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Celebrities tweet their horror after Cecil the lion, being studied by Oxford University, is shot dead

Cecil, famous lion shot dead, was being studied by Oxford University

Cecil was being studied by Oxford University

Cecil. the lion shot dead by an American dentist, was being studied by Oxford University.

Walter James Palmer reportedly paid £32,000 to kill the lion in Zimbabwe earlier this month.

The Zimbabwe Conservation Task Force said Mr Palmer, a professional hunter and a farm owner, tied a dead animal to a car to lure the lion out of a national park. The wounded lion was found 40 hours later and shot dead.

Professor David Macdonald, who founded the WIldlife Conservation Research Unit at Oxford University,, said the death of Cecil would lead to a "cascade" of other deaths.

"The death of one lion has consequences. Cecil was the only male so it is highly likely that the incoming males will kill his offspring."

Prof Macdonald's research aims to solve practical problems with wildlife conservation and environment management

There are reported to be 30,000 lions left across the whole African continent, but Professor Macdonald warned that this figure, despite being "startlingly low", was likely to be an overestimate.

He added that he hoped there would be a "silver-lining" to Cecil's death by an increase in support for his research.

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Kent Police update on Operation Stack

Operation Stack remains in place on the M20 coastbound between Junctions 8 and 11 this morning ( due to a heavy volume of traffic heading towards the Port of Dover and Eurotunnel, and the continued disruption in Calais.

Traffic is heavy between junctions 5 and 8 of the M20.

Freight traffic should proceed to junction 8 (Hollingbourne) coastbound using lane one and join the Op Stack queue.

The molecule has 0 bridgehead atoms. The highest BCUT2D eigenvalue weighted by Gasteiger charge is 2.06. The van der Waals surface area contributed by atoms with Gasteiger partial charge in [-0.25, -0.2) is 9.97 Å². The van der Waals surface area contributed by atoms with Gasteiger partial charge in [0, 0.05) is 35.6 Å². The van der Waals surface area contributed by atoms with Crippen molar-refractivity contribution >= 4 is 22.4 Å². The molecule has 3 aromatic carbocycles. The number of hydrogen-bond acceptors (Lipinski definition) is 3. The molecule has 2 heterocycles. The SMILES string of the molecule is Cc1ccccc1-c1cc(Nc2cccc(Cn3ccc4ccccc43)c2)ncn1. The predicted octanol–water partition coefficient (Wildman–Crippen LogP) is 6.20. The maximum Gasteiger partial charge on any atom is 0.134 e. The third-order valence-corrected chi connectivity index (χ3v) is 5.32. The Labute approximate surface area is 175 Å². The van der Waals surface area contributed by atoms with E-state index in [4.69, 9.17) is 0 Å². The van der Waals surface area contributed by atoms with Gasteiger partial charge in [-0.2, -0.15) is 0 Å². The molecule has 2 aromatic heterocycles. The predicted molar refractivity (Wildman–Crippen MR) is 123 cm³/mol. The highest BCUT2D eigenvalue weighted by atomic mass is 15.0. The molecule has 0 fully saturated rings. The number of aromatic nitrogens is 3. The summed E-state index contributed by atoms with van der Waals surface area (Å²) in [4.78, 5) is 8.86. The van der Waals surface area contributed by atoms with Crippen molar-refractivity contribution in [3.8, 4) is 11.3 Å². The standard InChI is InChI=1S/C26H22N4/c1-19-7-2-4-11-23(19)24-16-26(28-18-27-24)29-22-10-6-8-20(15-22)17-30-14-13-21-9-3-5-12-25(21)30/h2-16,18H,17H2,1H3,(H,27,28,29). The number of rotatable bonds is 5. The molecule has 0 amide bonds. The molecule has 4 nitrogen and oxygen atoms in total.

Holidaymakers advised to check before travelling

Cross-channel services face the possibility of disruption because of migrant activity in and around Calais.

The Government advised British holidaymakers going to France to check online with operators before travelling.

P&O Ferries say all services between Dover and Calais were operating as normal.

Kent Police said Operation Stack was in place on the M20 between junction eight and junction 11.

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Operation Stack in place on M20 amid Calais disruption

Kent Police said Operation Stack remained in place on the M20 coastbound between junctions eight and 11 on Wednesday morning.

Freight traffic was advised to go to junction eight at Hollingbourne using lane one and join the Operation Stack queue.

Police said traffic was "heavy but moving" between junctions five and eight.

The Londonbound carriageway was also due to be closed later on Wednesday morning between junctions nine and eight to increase freight queuing capacity, Kent Police said.

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